Security Advisory: Stored XSS in Akismet WordPress Plugin

Security Risk: Dangerous

Exploitation Level: Easy/Remote

DREAD Score: 9/10

Vulnerability: Stored XSS

Patched Version: 3.1.5

During a routine audit for our WAF, we discovered a critical stored XSS vulnerability affecting Akismet, a popular WordPress plugin deployed by millions of installs.

Vulnerability Disclosure Timeline:

  • October 2nd, 2015 – Bug discovered, initial report to Automattic security team
  • October 5th, 2015 – Automattic security team acks receipt of report, sets patch date for October 13th
  • October 13th, 2015 – Patch made public with the release of Akismet 3.1.5
  • October 14th, 2015 – Sucuri Public Disclosure of Vulnerability (After auto-updates from Automattic team)

Are you at risk?

This vulnerability affects everyone using Akismet version 3.1.4 and lower and have the WordPress “Convert emoticons like 🙂 and 😛 to graphics on display” option enabled which is the case by default on any new WordPress installation. The issue can be found in the way Akismet deals with hyperlinks present inside the website’s comments, which could allow an unauthenticated attacker with good knowledge of WordPress internals to insert malicious scripts in the Comment section of the administration panel. Doing this could lead to multiple exploitation scenarios using XSS in Akismet, including a full site compromise.

Technical Details

We started investigating this plugin after noticing the following snippets:




The text_add_link_class method is hooked to the comment_text WordPress filter, which is applied when displaying a user-provided comment inside the administration panel’s Comment section. The regular expression matches any <a> tags that contains a double-quoted href attribute and execute a callback method to modify the tag’s content. We found it interesting that it would only match a double-quoted href attribute because normally single quotes are allowed too. This led us to think about what type of bugs this behavior could produce. As part of our tests, we tried passing this payload:



Our objective here was to cause the double-quoted href to grab ‘>Test<abbr title=’ and put it in the title attribute of the initial preg_replace’s <span> tag. However, this is what it responded:



Interestingly, it appears our trick worked, but the double-quoted href stopped grabbing content too early when meeting the rel=” nofollow” attribute, which was apparently appended there by some other filter running before Akismet’s preg_replace. We needed to find where this snippet was located and what it did, in order to prevent this concatenation from happening.



We quickly found the culprit was the wp_rel_nofollow function. It used a regex that contained a lazy capturing group based on the dot character, which doesn’t match line break characters, so we could prevent the new attribute from being appended to our payload easily by inserting a newline character like this:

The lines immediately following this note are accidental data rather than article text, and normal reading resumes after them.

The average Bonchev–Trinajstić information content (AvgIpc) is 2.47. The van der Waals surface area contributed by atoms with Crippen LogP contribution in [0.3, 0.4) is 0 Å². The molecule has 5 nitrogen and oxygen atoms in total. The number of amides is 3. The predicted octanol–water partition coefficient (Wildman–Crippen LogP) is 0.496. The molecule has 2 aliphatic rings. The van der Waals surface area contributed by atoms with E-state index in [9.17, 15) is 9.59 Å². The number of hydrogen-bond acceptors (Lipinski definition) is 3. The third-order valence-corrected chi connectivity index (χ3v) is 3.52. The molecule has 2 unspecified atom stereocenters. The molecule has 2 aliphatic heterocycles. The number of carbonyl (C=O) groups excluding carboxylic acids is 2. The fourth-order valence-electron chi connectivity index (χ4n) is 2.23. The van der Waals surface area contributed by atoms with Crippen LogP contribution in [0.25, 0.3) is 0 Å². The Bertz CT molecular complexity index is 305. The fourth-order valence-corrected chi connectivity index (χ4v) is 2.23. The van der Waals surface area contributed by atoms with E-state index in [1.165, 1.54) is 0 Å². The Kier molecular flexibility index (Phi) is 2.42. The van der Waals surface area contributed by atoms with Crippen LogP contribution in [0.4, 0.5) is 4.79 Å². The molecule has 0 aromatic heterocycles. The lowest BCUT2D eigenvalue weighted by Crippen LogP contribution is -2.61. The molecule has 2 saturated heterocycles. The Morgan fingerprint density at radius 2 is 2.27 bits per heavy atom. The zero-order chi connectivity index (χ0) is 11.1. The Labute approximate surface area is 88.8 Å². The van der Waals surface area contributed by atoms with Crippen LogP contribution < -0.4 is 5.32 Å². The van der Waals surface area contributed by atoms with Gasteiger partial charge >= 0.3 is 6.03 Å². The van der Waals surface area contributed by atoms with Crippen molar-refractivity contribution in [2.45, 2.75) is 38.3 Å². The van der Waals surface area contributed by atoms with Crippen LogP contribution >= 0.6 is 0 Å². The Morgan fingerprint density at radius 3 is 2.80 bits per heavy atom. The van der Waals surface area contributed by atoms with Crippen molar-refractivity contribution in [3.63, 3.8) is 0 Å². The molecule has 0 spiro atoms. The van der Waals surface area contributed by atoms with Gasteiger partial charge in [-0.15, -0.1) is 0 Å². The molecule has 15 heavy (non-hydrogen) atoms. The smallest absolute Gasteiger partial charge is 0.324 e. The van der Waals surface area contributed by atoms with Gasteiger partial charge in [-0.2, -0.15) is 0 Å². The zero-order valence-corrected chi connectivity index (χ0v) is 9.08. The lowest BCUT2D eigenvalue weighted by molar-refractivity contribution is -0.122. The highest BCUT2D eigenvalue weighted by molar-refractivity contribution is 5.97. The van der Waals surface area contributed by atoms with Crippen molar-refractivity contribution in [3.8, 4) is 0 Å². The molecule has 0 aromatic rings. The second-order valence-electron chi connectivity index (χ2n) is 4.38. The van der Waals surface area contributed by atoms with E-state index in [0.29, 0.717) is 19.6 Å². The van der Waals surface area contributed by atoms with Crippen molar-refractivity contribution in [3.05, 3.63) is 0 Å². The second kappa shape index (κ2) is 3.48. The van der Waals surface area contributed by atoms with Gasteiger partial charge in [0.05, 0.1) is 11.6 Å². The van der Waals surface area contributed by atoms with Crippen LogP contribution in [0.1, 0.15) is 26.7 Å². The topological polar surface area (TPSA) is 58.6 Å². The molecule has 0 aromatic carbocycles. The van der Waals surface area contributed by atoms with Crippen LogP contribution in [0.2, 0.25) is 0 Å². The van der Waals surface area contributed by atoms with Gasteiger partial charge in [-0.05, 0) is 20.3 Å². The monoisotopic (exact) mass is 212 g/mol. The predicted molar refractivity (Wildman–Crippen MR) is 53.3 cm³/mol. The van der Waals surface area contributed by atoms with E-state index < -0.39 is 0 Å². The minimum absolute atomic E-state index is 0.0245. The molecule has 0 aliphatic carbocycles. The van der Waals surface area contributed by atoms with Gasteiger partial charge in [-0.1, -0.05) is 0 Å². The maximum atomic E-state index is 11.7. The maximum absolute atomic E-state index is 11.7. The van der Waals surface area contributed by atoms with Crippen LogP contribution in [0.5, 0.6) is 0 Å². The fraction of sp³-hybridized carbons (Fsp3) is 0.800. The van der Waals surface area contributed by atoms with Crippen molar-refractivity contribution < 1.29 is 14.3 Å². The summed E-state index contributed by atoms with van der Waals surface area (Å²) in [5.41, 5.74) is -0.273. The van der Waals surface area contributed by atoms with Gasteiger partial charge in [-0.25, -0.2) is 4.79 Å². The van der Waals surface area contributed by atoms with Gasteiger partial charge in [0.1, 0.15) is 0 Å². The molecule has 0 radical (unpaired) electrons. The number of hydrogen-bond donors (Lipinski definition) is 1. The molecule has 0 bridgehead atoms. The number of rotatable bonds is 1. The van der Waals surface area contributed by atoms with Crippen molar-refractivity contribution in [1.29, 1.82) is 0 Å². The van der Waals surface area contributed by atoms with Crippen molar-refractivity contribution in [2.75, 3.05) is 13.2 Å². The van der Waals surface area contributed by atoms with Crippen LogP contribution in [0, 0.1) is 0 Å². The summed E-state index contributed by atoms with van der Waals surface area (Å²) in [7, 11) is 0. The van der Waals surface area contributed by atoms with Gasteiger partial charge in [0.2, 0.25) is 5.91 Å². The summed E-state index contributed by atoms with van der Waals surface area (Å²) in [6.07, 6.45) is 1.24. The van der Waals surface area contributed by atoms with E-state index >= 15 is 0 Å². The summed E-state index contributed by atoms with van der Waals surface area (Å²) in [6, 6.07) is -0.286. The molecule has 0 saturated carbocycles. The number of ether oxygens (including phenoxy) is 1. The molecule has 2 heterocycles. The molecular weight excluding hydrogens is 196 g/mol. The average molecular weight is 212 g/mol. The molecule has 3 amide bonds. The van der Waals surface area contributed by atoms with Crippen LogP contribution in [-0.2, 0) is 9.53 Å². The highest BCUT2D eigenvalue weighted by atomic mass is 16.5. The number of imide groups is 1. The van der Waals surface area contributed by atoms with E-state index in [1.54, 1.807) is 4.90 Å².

Which once in the administration panel, gave the following result:



This showed we could insert less-than and greater-than symbols inside the <span>‘s title attribute, something that WordPress’ wp_kses function doesn’t allow normally (meaning we somehow bypassed some of wp_kses’ restrictions using this bug). While this clearly indicated we made some progress, there was still a long way to go to get a full blown stored XSS.

One of the challenges we had was to find a way to get out of the double-quote sequence to insert new event handlers like onmouseover or onclick in order to demonstrate the possibility of executing malicious scripts in there. That’s when we had a look at what other filters were running when grabbing the content of a comment.



For those not familiar with WordPress filters, they are used by plugins to modify a certain values by passing them to custom hooked functions. As you can see, some of the call to add_filter above contains a third numeric argument: this is the priority parameter (note: when it’s not there, the default value of ’10’ is automatically used). It is there to specify the order in which each function should be executed when running the filter.

In this case, we could see that the force_balance_tags, convert_smilies and wpautop functions were hooked after Akismet’s  text_add_link_class (it is set to the default, 10). From these three, convert_smilies was the one we needed:



Quickly explained, this function does the following:

  1. Split the comment by separators matching this regex: ‘/<(.*)>/U’ (basically, a separator here would be anything starting with a less-than symbol and ending with a greater-than symbol, like an HTML tag)